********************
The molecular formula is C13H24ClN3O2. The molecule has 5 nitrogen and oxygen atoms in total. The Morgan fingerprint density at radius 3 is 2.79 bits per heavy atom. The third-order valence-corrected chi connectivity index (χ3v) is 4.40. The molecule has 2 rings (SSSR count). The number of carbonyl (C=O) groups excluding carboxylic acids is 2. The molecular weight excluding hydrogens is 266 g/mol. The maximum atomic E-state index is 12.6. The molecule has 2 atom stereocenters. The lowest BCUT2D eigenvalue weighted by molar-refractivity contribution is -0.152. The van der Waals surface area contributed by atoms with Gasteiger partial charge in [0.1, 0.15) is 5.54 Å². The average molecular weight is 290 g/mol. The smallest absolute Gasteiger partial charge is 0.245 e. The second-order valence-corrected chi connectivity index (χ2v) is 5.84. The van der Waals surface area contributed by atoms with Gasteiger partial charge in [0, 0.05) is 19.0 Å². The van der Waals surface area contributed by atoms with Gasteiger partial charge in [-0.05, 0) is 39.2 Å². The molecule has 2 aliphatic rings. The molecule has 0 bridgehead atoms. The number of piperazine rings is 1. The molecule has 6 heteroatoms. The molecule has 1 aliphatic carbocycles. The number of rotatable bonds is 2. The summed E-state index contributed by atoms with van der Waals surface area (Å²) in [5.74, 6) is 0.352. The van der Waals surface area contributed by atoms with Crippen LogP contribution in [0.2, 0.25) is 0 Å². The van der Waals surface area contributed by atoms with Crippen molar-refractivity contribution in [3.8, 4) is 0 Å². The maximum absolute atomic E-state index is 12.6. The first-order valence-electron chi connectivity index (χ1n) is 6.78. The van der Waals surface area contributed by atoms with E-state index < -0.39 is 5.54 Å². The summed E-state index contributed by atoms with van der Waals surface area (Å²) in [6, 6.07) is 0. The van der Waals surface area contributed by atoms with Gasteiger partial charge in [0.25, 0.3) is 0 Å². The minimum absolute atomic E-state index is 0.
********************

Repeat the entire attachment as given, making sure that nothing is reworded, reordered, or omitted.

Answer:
The molecular formula is C13H24ClN3O2. The molecule has 5 nitrogen and oxygen atoms in total. The Morgan fingerprint density at radius 3 is 2.79 bits per heavy atom. The third-order valence-corrected chi connectivity index (χ3v) is 4.40. The molecule has 2 rings (SSSR count). The number of carbonyl (C=O) groups excluding carboxylic acids is 2. The molecular weight excluding hydrogens is 266 g/mol. The maximum atomic E-state index is 12.6. The molecule has 2 atom stereocenters. The lowest BCUT2D eigenvalue weighted by molar-refractivity contribution is -0.152. The van der Waals surface area contributed by atoms with Gasteiger partial charge in [0.1, 0.15) is 5.54 Å². The average molecular weight is 290 g/mol. The smallest absolute Gasteiger partial charge is 0.245 e. The second-order valence-corrected chi connectivity index (χ2v) is 5.84. The van der Waals surface area contributed by atoms with Gasteiger partial charge in [0, 0.05) is 19.0 Å². The van der Waals surface area contributed by atoms with Gasteiger partial charge in [-0.05, 0) is 39.2 Å². The molecule has 2 aliphatic rings. The molecule has 0 bridgehead atoms. The number of piperazine rings is 1. The molecule has 6 heteroatoms. The molecule has 1 aliphatic carbocycles. The number of rotatable bonds is 2. The summed E-state index contributed by atoms with van der Waals surface area (Å²) in [5.74, 6) is 0.352. The van der Waals surface area contributed by atoms with Crippen LogP contribution in [0.2, 0.25) is 0 Å². The van der Waals surface area contributed by atoms with Crippen molar-refractivity contribution in [3.8, 4) is 0 Å². The maximum absolute atomic E-state index is 12.6. The first-order valence-electron chi connectivity index (χ1n) is 6.78. The van der Waals surface area contributed by atoms with E-state index < -0.39 is 5.54 Å². The summed E-state index contributed by atoms with van der Waals surface area (Å²) in [6, 6.07) is 0. The van der Waals surface area contributed by atoms with Gasteiger partial charge in [0.25, 0.3) is 0 Å². The minimum absolute atomic E-state index is 0.